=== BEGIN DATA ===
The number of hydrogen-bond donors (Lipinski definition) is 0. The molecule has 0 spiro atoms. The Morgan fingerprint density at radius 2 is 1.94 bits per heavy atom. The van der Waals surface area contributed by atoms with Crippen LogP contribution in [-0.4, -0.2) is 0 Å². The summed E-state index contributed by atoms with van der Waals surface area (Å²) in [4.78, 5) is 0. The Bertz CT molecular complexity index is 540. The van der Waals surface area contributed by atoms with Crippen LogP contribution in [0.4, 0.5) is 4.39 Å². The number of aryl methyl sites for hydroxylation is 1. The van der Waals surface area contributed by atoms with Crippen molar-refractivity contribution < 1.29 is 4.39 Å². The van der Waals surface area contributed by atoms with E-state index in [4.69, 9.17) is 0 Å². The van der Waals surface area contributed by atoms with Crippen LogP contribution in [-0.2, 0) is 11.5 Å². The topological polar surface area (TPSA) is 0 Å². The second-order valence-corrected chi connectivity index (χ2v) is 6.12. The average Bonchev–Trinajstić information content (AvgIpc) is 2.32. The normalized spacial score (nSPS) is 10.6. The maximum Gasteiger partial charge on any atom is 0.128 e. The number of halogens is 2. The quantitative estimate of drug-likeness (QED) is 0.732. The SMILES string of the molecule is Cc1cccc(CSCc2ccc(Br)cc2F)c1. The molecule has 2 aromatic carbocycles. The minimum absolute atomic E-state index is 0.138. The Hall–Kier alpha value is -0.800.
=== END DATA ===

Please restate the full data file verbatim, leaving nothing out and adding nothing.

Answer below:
The number of hydrogen-bond donors (Lipinski definition) is 0. The molecule has 0 spiro atoms. The Morgan fingerprint density at radius 2 is 1.94 bits per heavy atom. The van der Waals surface area contributed by atoms with Crippen LogP contribution in [-0.4, -0.2) is 0 Å². The summed E-state index contributed by atoms with van der Waals surface area (Å²) in [4.78, 5) is 0. The Bertz CT molecular complexity index is 540. The van der Waals surface area contributed by atoms with Crippen LogP contribution in [0.4, 0.5) is 4.39 Å². The number of aryl methyl sites for hydroxylation is 1. The van der Waals surface area contributed by atoms with Crippen molar-refractivity contribution < 1.29 is 4.39 Å². The van der Waals surface area contributed by atoms with E-state index in [4.69, 9.17) is 0 Å². The van der Waals surface area contributed by atoms with Crippen LogP contribution in [-0.2, 0) is 11.5 Å². The topological polar surface area (TPSA) is 0 Å². The second-order valence-corrected chi connectivity index (χ2v) is 6.12. The average Bonchev–Trinajstić information content (AvgIpc) is 2.32. The normalized spacial score (nSPS) is 10.6. The maximum Gasteiger partial charge on any atom is 0.128 e. The number of halogens is 2. The quantitative estimate of drug-likeness (QED) is 0.732. The SMILES string of the molecule is Cc1cccc(CSCc2ccc(Br)cc2F)c1. The molecule has 2 aromatic carbocycles. The minimum absolute atomic E-state index is 0.138. The Hall–Kier alpha value is -0.800.